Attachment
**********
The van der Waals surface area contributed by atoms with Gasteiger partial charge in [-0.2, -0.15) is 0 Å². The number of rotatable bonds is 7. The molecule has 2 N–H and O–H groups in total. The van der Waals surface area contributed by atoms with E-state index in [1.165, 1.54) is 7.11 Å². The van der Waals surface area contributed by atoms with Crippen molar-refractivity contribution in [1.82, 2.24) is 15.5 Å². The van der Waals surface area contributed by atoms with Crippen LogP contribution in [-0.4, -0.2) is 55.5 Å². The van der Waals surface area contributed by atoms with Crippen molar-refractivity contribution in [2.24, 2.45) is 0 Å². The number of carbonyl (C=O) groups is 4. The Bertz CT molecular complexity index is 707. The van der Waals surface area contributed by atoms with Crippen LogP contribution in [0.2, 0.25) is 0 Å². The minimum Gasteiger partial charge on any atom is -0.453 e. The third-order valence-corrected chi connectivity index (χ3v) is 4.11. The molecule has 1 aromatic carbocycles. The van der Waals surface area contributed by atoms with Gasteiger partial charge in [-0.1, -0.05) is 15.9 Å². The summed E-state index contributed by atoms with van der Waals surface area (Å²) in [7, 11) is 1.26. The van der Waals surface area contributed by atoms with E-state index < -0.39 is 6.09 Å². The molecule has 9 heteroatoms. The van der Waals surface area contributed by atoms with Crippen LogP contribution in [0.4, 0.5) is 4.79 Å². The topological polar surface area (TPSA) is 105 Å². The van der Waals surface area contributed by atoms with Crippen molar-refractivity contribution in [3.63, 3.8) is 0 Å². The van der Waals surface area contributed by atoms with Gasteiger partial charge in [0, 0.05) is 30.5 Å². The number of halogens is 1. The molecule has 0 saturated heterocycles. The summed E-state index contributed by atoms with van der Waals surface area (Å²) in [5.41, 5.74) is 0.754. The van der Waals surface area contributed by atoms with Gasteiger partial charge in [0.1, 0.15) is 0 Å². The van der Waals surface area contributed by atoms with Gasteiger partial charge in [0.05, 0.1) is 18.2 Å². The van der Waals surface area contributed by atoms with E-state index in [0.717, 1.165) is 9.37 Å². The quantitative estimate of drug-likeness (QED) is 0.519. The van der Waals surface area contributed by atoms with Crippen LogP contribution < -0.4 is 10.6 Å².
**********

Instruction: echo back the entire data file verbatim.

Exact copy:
The van der Waals surface area contributed by atoms with Gasteiger partial charge in [-0.2, -0.15) is 0 Å². The number of rotatable bonds is 7. The molecule has 2 N–H and O–H groups in total. The van der Waals surface area contributed by atoms with E-state index in [1.165, 1.54) is 7.11 Å². The van der Waals surface area contributed by atoms with Crippen molar-refractivity contribution in [1.82, 2.24) is 15.5 Å². The van der Waals surface area contributed by atoms with Crippen LogP contribution in [-0.4, -0.2) is 55.5 Å². The van der Waals surface area contributed by atoms with Crippen molar-refractivity contribution in [2.24, 2.45) is 0 Å². The number of carbonyl (C=O) groups is 4. The Bertz CT molecular complexity index is 707. The van der Waals surface area contributed by atoms with Crippen LogP contribution in [0.2, 0.25) is 0 Å². The minimum Gasteiger partial charge on any atom is -0.453 e. The third-order valence-corrected chi connectivity index (χ3v) is 4.11. The molecule has 1 aromatic carbocycles. The van der Waals surface area contributed by atoms with Gasteiger partial charge in [-0.1, -0.05) is 15.9 Å². The summed E-state index contributed by atoms with van der Waals surface area (Å²) in [7, 11) is 1.26. The van der Waals surface area contributed by atoms with E-state index < -0.39 is 6.09 Å². The molecule has 9 heteroatoms. The van der Waals surface area contributed by atoms with Crippen LogP contribution in [0.4, 0.5) is 4.79 Å². The topological polar surface area (TPSA) is 105 Å². The van der Waals surface area contributed by atoms with Crippen molar-refractivity contribution in [3.63, 3.8) is 0 Å². The van der Waals surface area contributed by atoms with Gasteiger partial charge in [0, 0.05) is 30.5 Å². The number of halogens is 1. The molecule has 0 saturated heterocycles. The summed E-state index contributed by atoms with van der Waals surface area (Å²) in [5.41, 5.74) is 0.754. The van der Waals surface area contributed by atoms with Gasteiger partial charge in [0.1, 0.15) is 0 Å². The van der Waals surface area contributed by atoms with Gasteiger partial charge in [0.05, 0.1) is 18.2 Å². The van der Waals surface area contributed by atoms with E-state index in [0.717, 1.165) is 9.37 Å². The quantitative estimate of drug-likeness (QED) is 0.519. The van der Waals surface area contributed by atoms with Crippen LogP contribution < -0.4 is 10.6 Å².